A Stranded Asset Turned Pellet Export Hotbed

By Luke Geiver | November 06, 2012

The transformation of an abandoned marine terminal in Virginia shows why wood pellet production is an economic engine capable of driving growth in multiple continents. After a cargo port at the Virginia Port Authority’s Portsmouth Marine Terminal went idle in January 2011, the VPA began searching for a suitable replacement option that would create jobs at the site and stimulate the surrounding economic region. The VPA chose ecoFUELS Pellet Storage LLC, a joint venture between Capital Management International and Houston-based energy infrastructure developer, multiFUELS LP.

The joint venture now has a 20-year lease for a 15-acre site that will have two pellet storage domes operational by the second quarter of 2014. The combined storage capacity of the facility will total roughly 1.2 million tons. “We’ve got a facility which is a fabulous asset,” Peter O’Keefe, founder of CMI says. “It is a deep water port that is probably the most enviable site on the east coast to export pellets because of the deep water draft.”

O’Keefe says the response from European-based utilities has been strong and he is already well down the path to long-term purchase agreements, thanks in part to the assurance provided by the 20-year lease at the port. O’Keefe wants pellet producers In Virginia and the surrounding region who currently serve the domestic markets or those firms looking to enter the export market, to know that the facility is open for business for third party producers not affiliated with O’Keefe. “We want to talk to as many potential suppliers as possible,” he says. “We are very excited about that aspect of the business.”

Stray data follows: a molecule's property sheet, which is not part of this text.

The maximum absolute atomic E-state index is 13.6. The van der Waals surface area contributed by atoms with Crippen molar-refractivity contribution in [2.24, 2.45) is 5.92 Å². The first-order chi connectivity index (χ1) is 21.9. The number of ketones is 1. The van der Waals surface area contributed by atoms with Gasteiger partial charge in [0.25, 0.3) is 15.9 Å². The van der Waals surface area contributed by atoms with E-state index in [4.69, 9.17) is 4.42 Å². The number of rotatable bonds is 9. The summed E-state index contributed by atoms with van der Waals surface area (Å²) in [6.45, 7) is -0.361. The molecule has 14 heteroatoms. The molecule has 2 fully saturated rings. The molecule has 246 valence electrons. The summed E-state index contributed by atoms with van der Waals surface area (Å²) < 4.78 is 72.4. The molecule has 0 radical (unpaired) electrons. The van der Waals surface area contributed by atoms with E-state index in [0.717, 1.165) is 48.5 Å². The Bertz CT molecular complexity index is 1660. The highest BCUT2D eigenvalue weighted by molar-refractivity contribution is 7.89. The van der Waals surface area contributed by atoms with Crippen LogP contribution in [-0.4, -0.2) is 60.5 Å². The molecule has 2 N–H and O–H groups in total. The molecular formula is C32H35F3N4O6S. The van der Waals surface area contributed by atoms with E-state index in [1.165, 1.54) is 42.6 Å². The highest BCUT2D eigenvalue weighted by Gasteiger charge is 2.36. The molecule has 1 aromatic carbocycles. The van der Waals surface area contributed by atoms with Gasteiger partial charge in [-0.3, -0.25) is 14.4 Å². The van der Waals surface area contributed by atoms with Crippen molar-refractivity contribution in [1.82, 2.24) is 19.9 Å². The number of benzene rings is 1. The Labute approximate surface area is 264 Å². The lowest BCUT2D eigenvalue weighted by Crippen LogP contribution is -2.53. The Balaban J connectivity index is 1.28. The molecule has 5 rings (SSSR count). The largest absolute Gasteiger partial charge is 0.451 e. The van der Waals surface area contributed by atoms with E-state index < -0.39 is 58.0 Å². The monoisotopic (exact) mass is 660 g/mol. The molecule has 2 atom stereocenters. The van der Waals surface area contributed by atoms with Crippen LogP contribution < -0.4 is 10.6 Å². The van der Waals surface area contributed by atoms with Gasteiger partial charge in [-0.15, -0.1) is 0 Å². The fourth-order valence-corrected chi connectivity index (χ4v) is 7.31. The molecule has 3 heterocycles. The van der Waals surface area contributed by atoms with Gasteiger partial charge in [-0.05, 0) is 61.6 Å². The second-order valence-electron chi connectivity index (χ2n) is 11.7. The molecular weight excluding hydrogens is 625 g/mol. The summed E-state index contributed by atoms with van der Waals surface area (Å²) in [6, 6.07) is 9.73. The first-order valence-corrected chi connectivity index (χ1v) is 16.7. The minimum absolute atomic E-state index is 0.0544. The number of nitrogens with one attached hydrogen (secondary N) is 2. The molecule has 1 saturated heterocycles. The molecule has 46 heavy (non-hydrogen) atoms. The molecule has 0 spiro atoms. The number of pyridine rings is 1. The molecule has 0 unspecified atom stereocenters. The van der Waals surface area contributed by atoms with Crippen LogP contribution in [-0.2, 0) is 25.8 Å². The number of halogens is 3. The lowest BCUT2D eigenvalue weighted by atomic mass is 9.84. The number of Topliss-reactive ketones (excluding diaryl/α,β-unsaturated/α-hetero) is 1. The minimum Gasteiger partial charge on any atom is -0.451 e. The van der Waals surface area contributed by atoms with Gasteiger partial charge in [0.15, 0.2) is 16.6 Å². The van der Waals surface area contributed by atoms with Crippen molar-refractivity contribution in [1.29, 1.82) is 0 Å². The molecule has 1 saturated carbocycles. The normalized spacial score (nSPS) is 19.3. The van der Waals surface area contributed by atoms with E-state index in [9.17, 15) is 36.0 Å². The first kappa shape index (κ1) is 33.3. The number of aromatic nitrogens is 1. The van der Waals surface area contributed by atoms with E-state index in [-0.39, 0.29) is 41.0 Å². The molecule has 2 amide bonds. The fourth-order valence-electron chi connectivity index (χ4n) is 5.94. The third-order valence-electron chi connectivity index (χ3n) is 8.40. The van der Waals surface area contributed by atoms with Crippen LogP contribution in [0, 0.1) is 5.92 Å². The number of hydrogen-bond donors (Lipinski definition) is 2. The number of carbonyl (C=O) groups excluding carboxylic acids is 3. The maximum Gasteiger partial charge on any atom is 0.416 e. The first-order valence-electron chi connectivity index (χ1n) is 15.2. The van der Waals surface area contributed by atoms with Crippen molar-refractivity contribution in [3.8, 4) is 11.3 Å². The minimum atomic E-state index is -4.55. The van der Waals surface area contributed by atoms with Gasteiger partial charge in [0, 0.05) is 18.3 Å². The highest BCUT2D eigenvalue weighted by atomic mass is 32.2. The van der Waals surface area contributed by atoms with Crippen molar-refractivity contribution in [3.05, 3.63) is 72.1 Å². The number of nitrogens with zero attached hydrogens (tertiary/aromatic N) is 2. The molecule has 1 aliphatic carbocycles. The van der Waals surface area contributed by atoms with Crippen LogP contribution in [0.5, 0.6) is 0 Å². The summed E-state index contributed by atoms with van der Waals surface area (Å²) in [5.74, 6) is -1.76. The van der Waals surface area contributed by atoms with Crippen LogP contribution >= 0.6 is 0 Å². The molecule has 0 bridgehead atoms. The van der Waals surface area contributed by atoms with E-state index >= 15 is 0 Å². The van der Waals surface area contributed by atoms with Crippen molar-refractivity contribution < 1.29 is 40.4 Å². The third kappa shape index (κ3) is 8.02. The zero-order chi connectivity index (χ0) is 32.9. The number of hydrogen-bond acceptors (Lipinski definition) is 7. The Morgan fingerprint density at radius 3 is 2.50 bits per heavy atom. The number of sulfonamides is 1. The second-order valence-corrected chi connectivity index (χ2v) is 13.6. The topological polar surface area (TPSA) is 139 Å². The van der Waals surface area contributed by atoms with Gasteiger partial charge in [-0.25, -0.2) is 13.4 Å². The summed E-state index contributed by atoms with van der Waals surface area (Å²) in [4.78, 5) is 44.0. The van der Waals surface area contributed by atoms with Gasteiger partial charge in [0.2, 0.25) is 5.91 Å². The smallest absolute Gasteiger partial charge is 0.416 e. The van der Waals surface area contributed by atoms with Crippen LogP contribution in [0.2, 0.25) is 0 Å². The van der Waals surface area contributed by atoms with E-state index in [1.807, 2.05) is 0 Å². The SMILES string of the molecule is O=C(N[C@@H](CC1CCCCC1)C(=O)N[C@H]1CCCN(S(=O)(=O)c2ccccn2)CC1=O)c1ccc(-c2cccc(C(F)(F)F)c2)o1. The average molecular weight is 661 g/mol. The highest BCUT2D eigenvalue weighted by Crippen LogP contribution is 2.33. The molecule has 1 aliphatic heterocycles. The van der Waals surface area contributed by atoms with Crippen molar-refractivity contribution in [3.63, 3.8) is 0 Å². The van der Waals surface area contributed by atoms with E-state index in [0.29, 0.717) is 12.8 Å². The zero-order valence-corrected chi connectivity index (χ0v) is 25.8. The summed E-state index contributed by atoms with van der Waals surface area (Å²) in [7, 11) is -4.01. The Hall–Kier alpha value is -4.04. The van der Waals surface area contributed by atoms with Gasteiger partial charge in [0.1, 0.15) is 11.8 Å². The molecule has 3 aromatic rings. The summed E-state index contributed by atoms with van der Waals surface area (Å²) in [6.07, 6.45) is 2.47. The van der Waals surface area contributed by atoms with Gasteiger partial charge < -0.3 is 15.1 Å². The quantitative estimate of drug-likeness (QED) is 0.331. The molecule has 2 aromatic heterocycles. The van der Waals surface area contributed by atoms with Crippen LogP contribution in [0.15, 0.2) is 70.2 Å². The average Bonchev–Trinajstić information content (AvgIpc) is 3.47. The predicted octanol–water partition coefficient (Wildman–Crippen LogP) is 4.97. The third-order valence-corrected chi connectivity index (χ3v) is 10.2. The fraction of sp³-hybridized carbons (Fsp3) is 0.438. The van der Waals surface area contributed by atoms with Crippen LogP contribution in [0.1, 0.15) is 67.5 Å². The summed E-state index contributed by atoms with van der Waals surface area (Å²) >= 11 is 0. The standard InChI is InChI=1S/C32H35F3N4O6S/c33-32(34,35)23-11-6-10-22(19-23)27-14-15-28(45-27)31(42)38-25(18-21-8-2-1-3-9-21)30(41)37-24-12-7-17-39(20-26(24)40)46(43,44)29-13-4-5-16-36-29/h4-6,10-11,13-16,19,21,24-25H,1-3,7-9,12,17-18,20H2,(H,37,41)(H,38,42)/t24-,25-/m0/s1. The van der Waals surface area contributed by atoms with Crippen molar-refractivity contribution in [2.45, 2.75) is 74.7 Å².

The state of Virginia is excited about the economic ramifications of the revamped port as well. O’Keefe says the need for new jobs at the port, the transport jobs related to the trucks or railcars that will bring in the pellets, and the chance for pellet producers on the far west side of the state to receive a financial benefit, all helped the VPA to select its bid for the location. And, that says something about the biomass and wood pellet industry, he says. “It says something about the promise that it (biomass) holds for job creation in America. It says a lot about everyone’s belief in the economic engine of biomass export.”

As an example, he points to smaller operations in the region that could now ship 80,000 tons of products overseas and enter into the export market. “This gives them an outlet they didn’t have before,” he says. Fortunately, when O’Keefe refers to “them,” he could have been speaking about multiple groups: pellet producers, the VPA, job-seekers in the area or the European utilities in search of an efficient loading terminal to receive electricity production-bound pellets. All of them, no matter what continent they do business on, should be excited.